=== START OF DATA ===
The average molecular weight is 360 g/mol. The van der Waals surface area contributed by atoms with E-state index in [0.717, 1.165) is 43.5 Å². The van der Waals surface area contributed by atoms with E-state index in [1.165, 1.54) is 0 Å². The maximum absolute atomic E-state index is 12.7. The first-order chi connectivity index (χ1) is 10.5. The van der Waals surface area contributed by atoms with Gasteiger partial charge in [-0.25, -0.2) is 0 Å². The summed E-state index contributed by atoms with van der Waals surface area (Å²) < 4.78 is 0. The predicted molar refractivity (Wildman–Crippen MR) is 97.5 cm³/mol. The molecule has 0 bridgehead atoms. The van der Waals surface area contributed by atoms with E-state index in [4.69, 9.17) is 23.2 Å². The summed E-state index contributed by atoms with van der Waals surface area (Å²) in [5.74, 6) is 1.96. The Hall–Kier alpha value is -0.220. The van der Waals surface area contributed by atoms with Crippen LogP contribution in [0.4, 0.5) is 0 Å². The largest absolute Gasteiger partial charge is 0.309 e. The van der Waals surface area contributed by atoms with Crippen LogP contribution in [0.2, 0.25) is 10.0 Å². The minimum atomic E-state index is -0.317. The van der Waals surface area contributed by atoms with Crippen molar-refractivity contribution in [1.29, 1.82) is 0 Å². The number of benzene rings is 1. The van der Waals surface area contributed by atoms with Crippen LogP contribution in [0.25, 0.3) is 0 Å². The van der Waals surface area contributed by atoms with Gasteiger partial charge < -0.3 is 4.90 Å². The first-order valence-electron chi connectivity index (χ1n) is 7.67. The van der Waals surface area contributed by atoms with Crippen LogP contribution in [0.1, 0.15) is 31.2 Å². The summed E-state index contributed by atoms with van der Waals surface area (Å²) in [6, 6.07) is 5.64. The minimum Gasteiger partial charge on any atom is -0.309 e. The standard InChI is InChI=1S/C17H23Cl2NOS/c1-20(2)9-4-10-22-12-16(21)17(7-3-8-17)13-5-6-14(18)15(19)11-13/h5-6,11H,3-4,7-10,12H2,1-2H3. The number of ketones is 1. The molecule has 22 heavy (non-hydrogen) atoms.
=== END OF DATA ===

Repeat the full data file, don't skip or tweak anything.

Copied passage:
The average molecular weight is 360 g/mol. The van der Waals surface area contributed by atoms with E-state index in [0.717, 1.165) is 43.5 Å². The van der Waals surface area contributed by atoms with E-state index in [1.165, 1.54) is 0 Å². The maximum absolute atomic E-state index is 12.7. The first-order chi connectivity index (χ1) is 10.5. The van der Waals surface area contributed by atoms with Gasteiger partial charge in [-0.25, -0.2) is 0 Å². The summed E-state index contributed by atoms with van der Waals surface area (Å²) < 4.78 is 0. The predicted molar refractivity (Wildman–Crippen MR) is 97.5 cm³/mol. The molecule has 0 bridgehead atoms. The van der Waals surface area contributed by atoms with E-state index in [4.69, 9.17) is 23.2 Å². The summed E-state index contributed by atoms with van der Waals surface area (Å²) in [5.74, 6) is 1.96. The Hall–Kier alpha value is -0.220. The van der Waals surface area contributed by atoms with Crippen LogP contribution in [0.4, 0.5) is 0 Å². The largest absolute Gasteiger partial charge is 0.309 e. The van der Waals surface area contributed by atoms with Crippen LogP contribution in [0.2, 0.25) is 10.0 Å². The minimum atomic E-state index is -0.317. The van der Waals surface area contributed by atoms with Crippen molar-refractivity contribution in [1.29, 1.82) is 0 Å². The number of benzene rings is 1. The van der Waals surface area contributed by atoms with Crippen LogP contribution in [0.25, 0.3) is 0 Å². The van der Waals surface area contributed by atoms with Gasteiger partial charge < -0.3 is 4.90 Å². The first-order valence-electron chi connectivity index (χ1n) is 7.67. The van der Waals surface area contributed by atoms with Crippen LogP contribution in [0.1, 0.15) is 31.2 Å². The summed E-state index contributed by atoms with van der Waals surface area (Å²) in [6, 6.07) is 5.64. The minimum Gasteiger partial charge on any atom is -0.309 e. The standard InChI is InChI=1S/C17H23Cl2NOS/c1-20(2)9-4-10-22-12-16(21)17(7-3-8-17)13-5-6-14(18)15(19)11-13/h5-6,11H,3-4,7-10,12H2,1-2H3. The number of ketones is 1. The molecule has 22 heavy (non-hydrogen) atoms.